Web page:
If every American turns down the thermostat to 13 degrees Celsius and stops flying and does all the other things that would lower our emissions, we might have a meaningful chance at stopping global warming.
But if a handful of environmentalist activists do this, all that happens is … they’re cold, and no one wants to go on vacation with them. So they make comparatively modest changes, such as take mass transit, rather than give up the laptop and move into a yurt.
I think this is perfectly fair, especially because this is basically my stance. I support a revenue-neutral carbon tax and more funding for renewables research. But in the meantime, I am not going to don sackcloth and (carbon-free) ashes to no possible benefit.
However, I will give conservative critics this: Adopting this stance only makes sense if you don’t believe there’s much power in “setting a good example.” As it happens, consistent with my stance, I do not believe that there is much power in setting a good example, at least not on things that are as central to modern life as breaking apart hydrocarbon chains and using the energy to replace human muscle. I believe that movie stars can inspire idealistic teenagers to go vegan; I do not think that more ordinary-looking adults can convince the majority of Americans to suffer through discomfort and inconvenience for the sake of a hard-to-see threat.
If this is what you believe, then it’s reasonable to go about your life until the day we are ready for collective action. But I must note that this belief is at odds with the faith professed by most environmentalists in the powers of example-setting on carbon emissions.
When it is pointed out (correctly) that China and India’s billions of people currently pose a much greater threat to the atmosphere than rich Americans, environmentalists usually respond by first pointing to the public-relations noise that China is making, even as it continues to construct dirty coal plants as fast as it can pour the concrete, and second by arguing that we need to adopt these changes first, which will set a good example and give us the credibility to ask that China and India follow suit.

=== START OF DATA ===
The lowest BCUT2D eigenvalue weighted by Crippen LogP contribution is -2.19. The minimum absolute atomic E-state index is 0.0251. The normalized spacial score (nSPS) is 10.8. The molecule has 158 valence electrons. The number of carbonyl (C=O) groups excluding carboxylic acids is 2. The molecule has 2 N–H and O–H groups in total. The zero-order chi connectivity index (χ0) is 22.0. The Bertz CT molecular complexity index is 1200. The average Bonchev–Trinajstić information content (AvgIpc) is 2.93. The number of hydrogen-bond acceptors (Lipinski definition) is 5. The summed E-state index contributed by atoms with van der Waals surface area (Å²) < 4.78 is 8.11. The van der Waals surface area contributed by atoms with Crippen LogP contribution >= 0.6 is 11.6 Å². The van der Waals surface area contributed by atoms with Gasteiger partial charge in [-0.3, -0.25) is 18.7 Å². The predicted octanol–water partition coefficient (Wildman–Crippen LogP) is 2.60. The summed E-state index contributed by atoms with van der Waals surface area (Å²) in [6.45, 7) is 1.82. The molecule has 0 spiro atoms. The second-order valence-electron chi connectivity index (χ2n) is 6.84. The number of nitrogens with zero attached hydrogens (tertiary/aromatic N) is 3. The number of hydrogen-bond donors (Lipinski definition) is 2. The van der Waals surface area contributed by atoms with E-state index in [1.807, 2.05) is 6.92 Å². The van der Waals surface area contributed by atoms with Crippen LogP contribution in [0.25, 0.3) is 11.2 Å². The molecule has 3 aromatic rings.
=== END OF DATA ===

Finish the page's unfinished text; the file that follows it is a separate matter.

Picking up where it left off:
I find this belief sincere, touching and almost willfully naive. Radical cuts in our carbon emissions will not cause China and India to follow our example for the same reasons that radical cuts in the carbon emissions of Swarthmore College sophomores will not persuade their fellow students to join them in the yurt. If you can see the one clearly, it should be just as easy to see the other.
So no, I don’t think that environmentalists are necessarily hypocrites when they advocate more radical action than they are willing to take on their own. But I think they should be as clear-eyed about the limits of foreign policy as they are about the limits of their own personal influence.
Megan McArdle (email@example.com), a Bloomberg View columnist who writes on business and public policy, is the author of “The Up Side of Down.”